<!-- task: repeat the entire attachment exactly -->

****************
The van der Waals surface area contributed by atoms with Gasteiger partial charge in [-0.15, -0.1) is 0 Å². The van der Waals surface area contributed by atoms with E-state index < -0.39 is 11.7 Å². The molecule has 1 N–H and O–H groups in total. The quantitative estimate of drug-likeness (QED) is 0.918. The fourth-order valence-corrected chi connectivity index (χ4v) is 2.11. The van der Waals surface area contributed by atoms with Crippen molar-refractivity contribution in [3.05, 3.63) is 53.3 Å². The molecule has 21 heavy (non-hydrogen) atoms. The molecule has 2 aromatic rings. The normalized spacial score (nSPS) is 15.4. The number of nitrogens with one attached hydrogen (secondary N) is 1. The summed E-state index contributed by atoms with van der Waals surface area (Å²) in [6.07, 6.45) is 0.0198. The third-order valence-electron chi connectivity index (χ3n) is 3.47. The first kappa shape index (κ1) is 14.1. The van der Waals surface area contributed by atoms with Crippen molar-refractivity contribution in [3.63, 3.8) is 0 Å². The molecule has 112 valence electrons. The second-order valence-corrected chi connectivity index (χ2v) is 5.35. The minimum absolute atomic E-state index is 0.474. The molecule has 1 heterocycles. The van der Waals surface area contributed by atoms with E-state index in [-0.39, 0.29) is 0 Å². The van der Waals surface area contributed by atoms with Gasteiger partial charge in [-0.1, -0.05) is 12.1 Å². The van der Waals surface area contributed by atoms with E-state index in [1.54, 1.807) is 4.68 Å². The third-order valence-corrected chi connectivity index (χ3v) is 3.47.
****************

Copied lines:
The van der Waals surface area contributed by atoms with Gasteiger partial charge in [-0.15, -0.1) is 0 Å². The van der Waals surface area contributed by atoms with E-state index < -0.39 is 11.7 Å². The molecule has 1 N–H and O–H groups in total. The quantitative estimate of drug-likeness (QED) is 0.918. The fourth-order valence-corrected chi connectivity index (χ4v) is 2.11. The van der Waals surface area contributed by atoms with Crippen molar-refractivity contribution in [3.05, 3.63) is 53.3 Å². The molecule has 21 heavy (non-hydrogen) atoms. The molecule has 2 aromatic rings. The normalized spacial score (nSPS) is 15.4. The number of nitrogens with one attached hydrogen (secondary N) is 1. The summed E-state index contributed by atoms with van der Waals surface area (Å²) in [6.07, 6.45) is 0.0198. The third-order valence-electron chi connectivity index (χ3n) is 3.47. The first kappa shape index (κ1) is 14.1. The van der Waals surface area contributed by atoms with Crippen molar-refractivity contribution in [3.63, 3.8) is 0 Å². The molecule has 112 valence electrons. The second-order valence-corrected chi connectivity index (χ2v) is 5.35. The minimum absolute atomic E-state index is 0.474. The molecule has 1 heterocycles. The van der Waals surface area contributed by atoms with E-state index in [-0.39, 0.29) is 0 Å². The van der Waals surface area contributed by atoms with Gasteiger partial charge in [-0.1, -0.05) is 12.1 Å². The van der Waals surface area contributed by atoms with E-state index in [1.54, 1.807) is 4.68 Å². The third-order valence-corrected chi connectivity index (χ3v) is 3.47.